Duke Energy announced Friday plans to abandon construction of a nuclear station near Gaffney, S.C., and that it wants customers to pay about $636 million for the scrapped project.
Charlotte-based Duke requested Friday that state regulators allow cancellation of the Lee nuclear station, citing in part this year’s bankruptcy filing by nuclear-reactor supplier Westinghouse, the primary contractor on the project. In its request to the North Carolina Utilities Commission, Duke said the risks and uncertainties of starting construction on the project “have become too great” and that cancellation “is the best option for customers.”
The request was submitted as part of a filing by Duke to raise base rates as early as April 1 for electricity customers in a territory that includes Charlotte. Duke is seeking an average increase of 13.6 percent across various classes of customers, with residential rates projected to increase 16.7 percent.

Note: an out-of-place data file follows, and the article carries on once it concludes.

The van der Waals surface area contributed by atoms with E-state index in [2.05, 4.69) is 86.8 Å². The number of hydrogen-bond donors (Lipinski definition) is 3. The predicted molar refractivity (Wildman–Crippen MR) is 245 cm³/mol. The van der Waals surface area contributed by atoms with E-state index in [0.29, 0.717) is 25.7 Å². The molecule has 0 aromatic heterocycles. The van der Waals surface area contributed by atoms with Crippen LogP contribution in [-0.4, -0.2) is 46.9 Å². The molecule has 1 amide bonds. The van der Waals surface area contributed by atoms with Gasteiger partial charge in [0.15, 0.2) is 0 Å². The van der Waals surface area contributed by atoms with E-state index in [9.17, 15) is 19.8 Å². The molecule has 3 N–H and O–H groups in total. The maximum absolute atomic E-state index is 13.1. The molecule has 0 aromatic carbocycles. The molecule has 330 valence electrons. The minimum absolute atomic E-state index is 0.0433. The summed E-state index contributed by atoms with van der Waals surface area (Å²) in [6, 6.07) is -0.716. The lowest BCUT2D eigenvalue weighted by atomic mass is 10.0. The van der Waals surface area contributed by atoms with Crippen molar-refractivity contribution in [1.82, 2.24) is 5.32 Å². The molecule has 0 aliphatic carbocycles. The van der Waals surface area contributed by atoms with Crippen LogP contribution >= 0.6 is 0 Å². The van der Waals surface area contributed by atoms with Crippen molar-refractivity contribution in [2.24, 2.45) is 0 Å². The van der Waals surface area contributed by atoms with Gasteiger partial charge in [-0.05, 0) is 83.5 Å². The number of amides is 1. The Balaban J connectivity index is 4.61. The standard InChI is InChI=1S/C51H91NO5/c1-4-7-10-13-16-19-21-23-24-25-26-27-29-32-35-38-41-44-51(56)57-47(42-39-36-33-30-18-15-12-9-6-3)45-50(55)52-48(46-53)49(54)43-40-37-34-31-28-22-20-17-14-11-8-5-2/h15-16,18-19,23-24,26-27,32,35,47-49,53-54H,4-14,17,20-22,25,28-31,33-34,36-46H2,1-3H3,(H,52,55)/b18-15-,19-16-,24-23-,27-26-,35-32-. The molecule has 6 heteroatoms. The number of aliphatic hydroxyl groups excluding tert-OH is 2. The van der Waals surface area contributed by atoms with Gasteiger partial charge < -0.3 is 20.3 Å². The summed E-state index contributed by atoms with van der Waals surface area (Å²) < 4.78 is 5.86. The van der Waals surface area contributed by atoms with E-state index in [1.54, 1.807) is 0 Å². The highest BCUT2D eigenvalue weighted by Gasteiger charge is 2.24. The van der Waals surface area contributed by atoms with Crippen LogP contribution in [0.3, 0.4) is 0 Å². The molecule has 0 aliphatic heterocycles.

The higher rates will cover a variety of Duke expenses, including investments to modernize power plants and costs to clean up coal ash sites, by generating an additional $647 million in annual revenue for the company, Duke said.
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Of that figure, the higher rates paid by customers will provide $53 million a year, over 12 years, to cover costs for the abandoned nuclear station, according to Friday’s filing.
Duke noted in the filing that it is committed to clean power and nuclear energy and that it will maintain its license to build a new nuclear project at the South Carolina site in the future “if it is in the best interest of customers.”
The utilities commission must approve Friday’s hike request, a process that could take months.